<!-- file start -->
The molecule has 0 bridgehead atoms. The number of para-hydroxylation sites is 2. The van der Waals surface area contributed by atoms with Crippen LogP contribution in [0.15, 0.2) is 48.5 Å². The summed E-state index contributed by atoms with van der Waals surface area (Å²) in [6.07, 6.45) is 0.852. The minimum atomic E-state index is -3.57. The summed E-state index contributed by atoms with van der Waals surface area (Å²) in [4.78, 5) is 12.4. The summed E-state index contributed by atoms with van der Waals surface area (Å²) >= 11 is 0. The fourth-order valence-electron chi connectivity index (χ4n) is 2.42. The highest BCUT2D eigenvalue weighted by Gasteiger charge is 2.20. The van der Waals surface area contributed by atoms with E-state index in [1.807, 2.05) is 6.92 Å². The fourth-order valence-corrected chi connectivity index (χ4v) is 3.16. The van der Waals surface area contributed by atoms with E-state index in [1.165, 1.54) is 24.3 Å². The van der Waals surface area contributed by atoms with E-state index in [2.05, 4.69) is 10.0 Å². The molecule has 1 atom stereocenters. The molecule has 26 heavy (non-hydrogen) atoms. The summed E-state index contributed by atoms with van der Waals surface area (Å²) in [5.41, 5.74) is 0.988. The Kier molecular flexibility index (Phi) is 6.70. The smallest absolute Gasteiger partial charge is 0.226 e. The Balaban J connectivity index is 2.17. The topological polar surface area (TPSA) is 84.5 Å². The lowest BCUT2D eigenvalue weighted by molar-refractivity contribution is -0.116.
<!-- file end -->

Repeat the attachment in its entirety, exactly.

The molecule has 0 bridgehead atoms. The number of para-hydroxylation sites is 2. The van der Waals surface area contributed by atoms with Crippen LogP contribution in [0.15, 0.2) is 48.5 Å². The summed E-state index contributed by atoms with van der Waals surface area (Å²) in [6.07, 6.45) is 0.852. The minimum atomic E-state index is -3.57. The summed E-state index contributed by atoms with van der Waals surface area (Å²) in [4.78, 5) is 12.4. The summed E-state index contributed by atoms with van der Waals surface area (Å²) >= 11 is 0. The fourth-order valence-electron chi connectivity index (χ4n) is 2.42. The highest BCUT2D eigenvalue weighted by Gasteiger charge is 2.20. The van der Waals surface area contributed by atoms with E-state index in [1.807, 2.05) is 6.92 Å². The fourth-order valence-corrected chi connectivity index (χ4v) is 3.16. The van der Waals surface area contributed by atoms with E-state index in [1.165, 1.54) is 24.3 Å². The van der Waals surface area contributed by atoms with E-state index in [2.05, 4.69) is 10.0 Å². The molecule has 1 atom stereocenters. The molecule has 26 heavy (non-hydrogen) atoms. The summed E-state index contributed by atoms with van der Waals surface area (Å²) in [5.41, 5.74) is 0.988. The Kier molecular flexibility index (Phi) is 6.70. The smallest absolute Gasteiger partial charge is 0.226 e. The Balaban J connectivity index is 2.17. The topological polar surface area (TPSA) is 84.5 Å². The lowest BCUT2D eigenvalue weighted by molar-refractivity contribution is -0.116.